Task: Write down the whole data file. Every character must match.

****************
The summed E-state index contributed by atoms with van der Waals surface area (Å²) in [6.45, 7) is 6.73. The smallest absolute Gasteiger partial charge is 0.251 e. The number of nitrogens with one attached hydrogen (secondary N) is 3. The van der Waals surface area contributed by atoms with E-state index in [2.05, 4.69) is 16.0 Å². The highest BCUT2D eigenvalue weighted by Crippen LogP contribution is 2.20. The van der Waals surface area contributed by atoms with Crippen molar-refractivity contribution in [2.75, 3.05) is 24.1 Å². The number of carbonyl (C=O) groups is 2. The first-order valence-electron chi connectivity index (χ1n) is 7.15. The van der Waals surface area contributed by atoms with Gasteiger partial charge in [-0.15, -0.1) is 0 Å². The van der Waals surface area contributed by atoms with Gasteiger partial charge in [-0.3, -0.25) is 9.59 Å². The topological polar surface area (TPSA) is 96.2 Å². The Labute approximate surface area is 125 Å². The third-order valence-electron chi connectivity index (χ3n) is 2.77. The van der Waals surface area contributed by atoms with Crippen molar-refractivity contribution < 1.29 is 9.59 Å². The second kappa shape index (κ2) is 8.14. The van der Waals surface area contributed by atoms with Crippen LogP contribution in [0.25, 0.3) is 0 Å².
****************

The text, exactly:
The summed E-state index contributed by atoms with van der Waals surface area (Å²) in [6.45, 7) is 6.73. The smallest absolute Gasteiger partial charge is 0.251 e. The number of nitrogens with one attached hydrogen (secondary N) is 3. The van der Waals surface area contributed by atoms with E-state index in [2.05, 4.69) is 16.0 Å². The highest BCUT2D eigenvalue weighted by Crippen LogP contribution is 2.20. The van der Waals surface area contributed by atoms with Crippen molar-refractivity contribution in [2.75, 3.05) is 24.1 Å². The number of carbonyl (C=O) groups is 2. The first-order valence-electron chi connectivity index (χ1n) is 7.15. The van der Waals surface area contributed by atoms with Gasteiger partial charge in [-0.15, -0.1) is 0 Å². The van der Waals surface area contributed by atoms with Gasteiger partial charge in [-0.3, -0.25) is 9.59 Å². The topological polar surface area (TPSA) is 96.2 Å². The Labute approximate surface area is 125 Å². The third-order valence-electron chi connectivity index (χ3n) is 2.77. The van der Waals surface area contributed by atoms with Crippen molar-refractivity contribution < 1.29 is 9.59 Å². The second kappa shape index (κ2) is 8.14. The van der Waals surface area contributed by atoms with Crippen LogP contribution in [0.25, 0.3) is 0 Å².